In 1816, while on holiday, Mary Shelley and her soon-to-be husband, Percy, went to visit their friends. While trapped inside during a storm, the group read ghost stories from Fantasmagoriana, ou Recueil d’histoires d’apparitions de spectres, revenants, fantômes, etc. to each other around a fireplace. On the suggestion of their friend Byron, the group was challenged to each write their own macabre tale and present it to the others. It was through this contest that Mary would create Frankenstein; or The Modern Prometheus.
While undertaking the task, Shelley says (in an introduction to the revised book put together in 1831) that she fell into a waking dream, seeing “the pale student of unhallowed arts kneeling beside the thing he had put together. I saw the hideous phantasm of a man stretched out, and then, on the working of some powerful engine, show signs of life, and stir with an uneasy, half vital motion.”
A Nightmare Wakes finds its roots in the story behind Frankenstein amid Mary’s creation of the book, and it shapes those events by combining her personal life with her most famous fictitious story. Director Nora Unkel supplies a unique viewpoint of the woman behind the notorious mad scientist and his monster. I have to admit that I didn’t know much about Shelley’s personal life prior to the film, but in doing some research to discuss it, I ascertained that her life does make for quite an interesting story.
Meeting our characters walking through a bright forest setting on their way to Lord Byron’s (Philippe Bowgen) estate at the start of the film, a friendly approach is taken that makes these characters come off as modern-day teenagers dressed in the attire of the period they reside. While indeed the characters’ historical counterparts were very young at this time, the build-up seems a little whimsical. I felt like a great amount of effort had been expended on getting me to like these characters and felt less inclined to do so.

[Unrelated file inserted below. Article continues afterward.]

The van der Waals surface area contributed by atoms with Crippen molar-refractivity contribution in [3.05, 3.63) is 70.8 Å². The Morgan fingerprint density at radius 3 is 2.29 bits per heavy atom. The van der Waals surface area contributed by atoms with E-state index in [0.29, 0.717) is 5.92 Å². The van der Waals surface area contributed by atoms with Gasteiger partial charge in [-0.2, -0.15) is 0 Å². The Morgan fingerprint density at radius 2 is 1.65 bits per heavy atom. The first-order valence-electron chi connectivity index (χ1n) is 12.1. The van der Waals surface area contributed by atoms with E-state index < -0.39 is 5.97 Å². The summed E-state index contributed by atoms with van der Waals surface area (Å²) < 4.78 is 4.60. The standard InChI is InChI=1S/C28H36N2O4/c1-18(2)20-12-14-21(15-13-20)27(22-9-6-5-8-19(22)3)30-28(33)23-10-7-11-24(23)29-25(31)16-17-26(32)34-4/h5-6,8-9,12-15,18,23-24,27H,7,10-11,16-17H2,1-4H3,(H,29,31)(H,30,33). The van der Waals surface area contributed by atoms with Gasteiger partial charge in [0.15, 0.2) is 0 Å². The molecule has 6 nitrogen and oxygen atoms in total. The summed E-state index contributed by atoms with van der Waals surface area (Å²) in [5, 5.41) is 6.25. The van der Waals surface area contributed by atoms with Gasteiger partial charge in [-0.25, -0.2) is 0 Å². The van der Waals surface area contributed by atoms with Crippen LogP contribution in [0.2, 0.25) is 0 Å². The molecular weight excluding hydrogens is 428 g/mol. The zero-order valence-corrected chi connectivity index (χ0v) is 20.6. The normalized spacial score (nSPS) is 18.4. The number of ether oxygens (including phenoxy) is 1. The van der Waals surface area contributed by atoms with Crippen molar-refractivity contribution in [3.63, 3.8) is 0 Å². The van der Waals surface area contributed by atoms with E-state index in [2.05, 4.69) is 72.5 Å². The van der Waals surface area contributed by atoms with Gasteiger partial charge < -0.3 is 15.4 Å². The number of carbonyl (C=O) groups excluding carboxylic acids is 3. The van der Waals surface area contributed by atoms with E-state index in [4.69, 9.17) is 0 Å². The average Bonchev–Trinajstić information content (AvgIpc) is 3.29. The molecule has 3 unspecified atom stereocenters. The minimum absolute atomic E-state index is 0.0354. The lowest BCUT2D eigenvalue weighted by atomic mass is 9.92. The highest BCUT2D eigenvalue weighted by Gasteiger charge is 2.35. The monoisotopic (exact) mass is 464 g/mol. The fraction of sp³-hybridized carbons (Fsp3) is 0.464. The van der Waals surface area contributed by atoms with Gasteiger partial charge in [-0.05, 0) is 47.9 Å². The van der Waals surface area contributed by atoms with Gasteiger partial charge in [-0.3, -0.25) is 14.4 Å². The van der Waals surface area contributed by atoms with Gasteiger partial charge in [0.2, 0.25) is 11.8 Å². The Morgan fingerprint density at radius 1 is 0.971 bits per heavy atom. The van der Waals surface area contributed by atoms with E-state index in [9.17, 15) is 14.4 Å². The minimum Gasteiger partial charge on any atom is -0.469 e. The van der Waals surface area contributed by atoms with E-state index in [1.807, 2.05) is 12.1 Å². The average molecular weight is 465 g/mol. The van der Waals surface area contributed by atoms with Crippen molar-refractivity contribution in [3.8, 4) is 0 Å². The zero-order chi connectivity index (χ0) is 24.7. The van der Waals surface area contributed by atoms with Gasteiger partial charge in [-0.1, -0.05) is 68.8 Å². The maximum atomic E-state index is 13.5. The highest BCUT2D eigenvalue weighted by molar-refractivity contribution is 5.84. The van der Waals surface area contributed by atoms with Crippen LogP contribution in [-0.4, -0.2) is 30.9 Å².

As the group becomes stuck in the house during a storm, Byron suggests his contest for scary story superiority. A noticeably pregnant Mary (Alix Wilton Regan) opens a book and presses her finger to an ink spot on the page. She is perplexed as the ink begins to bleed at her touch, with the ink trail disappearing as it runs down the page. In the following scenes, Mary attempts to undertake Byron’s challenge; instead, she suffers a miscarriage as she begins and experiences a vivid nightmare during the event.
Shortly after losing the baby, Mary is seen with her group of friends out by the lake. Sad and distant, it’s brought to the audience’s attention that Mary is the other woman in Percy’s (Giullian Yao Gioiello) life. Almost immediately, word is brought to Percy regarding the fate of his wife, Harriet (Shannon Spangler). Harriet has drowned herself while pregnant, and Mary and Percy’s relationship suffers the increasing strain. Percy now becomes increasingly distant toward Mary before returning drunk one night and abusing her, inflicting even more misery. The vibrancy and color we see at the start of A Nightmare Wakes slowly fades out of the scenery during the course of the film, leaving a domineering grey in its place.